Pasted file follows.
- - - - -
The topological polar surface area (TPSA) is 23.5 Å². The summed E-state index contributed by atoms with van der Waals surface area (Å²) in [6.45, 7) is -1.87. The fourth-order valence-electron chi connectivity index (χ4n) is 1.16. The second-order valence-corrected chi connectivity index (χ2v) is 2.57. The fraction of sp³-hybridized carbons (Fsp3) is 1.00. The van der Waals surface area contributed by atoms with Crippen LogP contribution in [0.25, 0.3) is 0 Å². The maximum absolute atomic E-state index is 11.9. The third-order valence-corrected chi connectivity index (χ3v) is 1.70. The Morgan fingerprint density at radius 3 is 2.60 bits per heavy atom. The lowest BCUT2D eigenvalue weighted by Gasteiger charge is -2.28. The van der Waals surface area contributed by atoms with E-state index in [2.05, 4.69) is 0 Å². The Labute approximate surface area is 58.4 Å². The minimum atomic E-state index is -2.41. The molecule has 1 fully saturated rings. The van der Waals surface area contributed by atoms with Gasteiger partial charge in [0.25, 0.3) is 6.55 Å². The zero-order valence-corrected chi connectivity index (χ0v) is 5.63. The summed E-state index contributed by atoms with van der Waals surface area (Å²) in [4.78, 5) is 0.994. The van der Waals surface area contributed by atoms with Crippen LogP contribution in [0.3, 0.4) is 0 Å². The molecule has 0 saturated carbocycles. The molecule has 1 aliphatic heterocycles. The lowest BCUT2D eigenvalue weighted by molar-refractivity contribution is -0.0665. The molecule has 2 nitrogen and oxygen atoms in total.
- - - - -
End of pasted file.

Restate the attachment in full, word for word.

The topological polar surface area (TPSA) is 23.5 Å². The summed E-state index contributed by atoms with van der Waals surface area (Å²) in [6.45, 7) is -1.87. The fourth-order valence-electron chi connectivity index (χ4n) is 1.16. The second-order valence-corrected chi connectivity index (χ2v) is 2.57. The fraction of sp³-hybridized carbons (Fsp3) is 1.00. The van der Waals surface area contributed by atoms with Crippen LogP contribution in [0.25, 0.3) is 0 Å². The maximum absolute atomic E-state index is 11.9. The third-order valence-corrected chi connectivity index (χ3v) is 1.70. The Morgan fingerprint density at radius 3 is 2.60 bits per heavy atom. The lowest BCUT2D eigenvalue weighted by Gasteiger charge is -2.28. The van der Waals surface area contributed by atoms with E-state index in [2.05, 4.69) is 0 Å². The Labute approximate surface area is 58.4 Å². The minimum atomic E-state index is -2.41. The molecule has 1 fully saturated rings. The van der Waals surface area contributed by atoms with Gasteiger partial charge in [0.25, 0.3) is 6.55 Å². The zero-order valence-corrected chi connectivity index (χ0v) is 5.63. The summed E-state index contributed by atoms with van der Waals surface area (Å²) in [4.78, 5) is 0.994. The van der Waals surface area contributed by atoms with Crippen LogP contribution in [0.3, 0.4) is 0 Å². The molecule has 0 saturated carbocycles. The molecule has 1 aliphatic heterocycles. The lowest BCUT2D eigenvalue weighted by molar-refractivity contribution is -0.0665. The molecule has 2 nitrogen and oxygen atoms in total.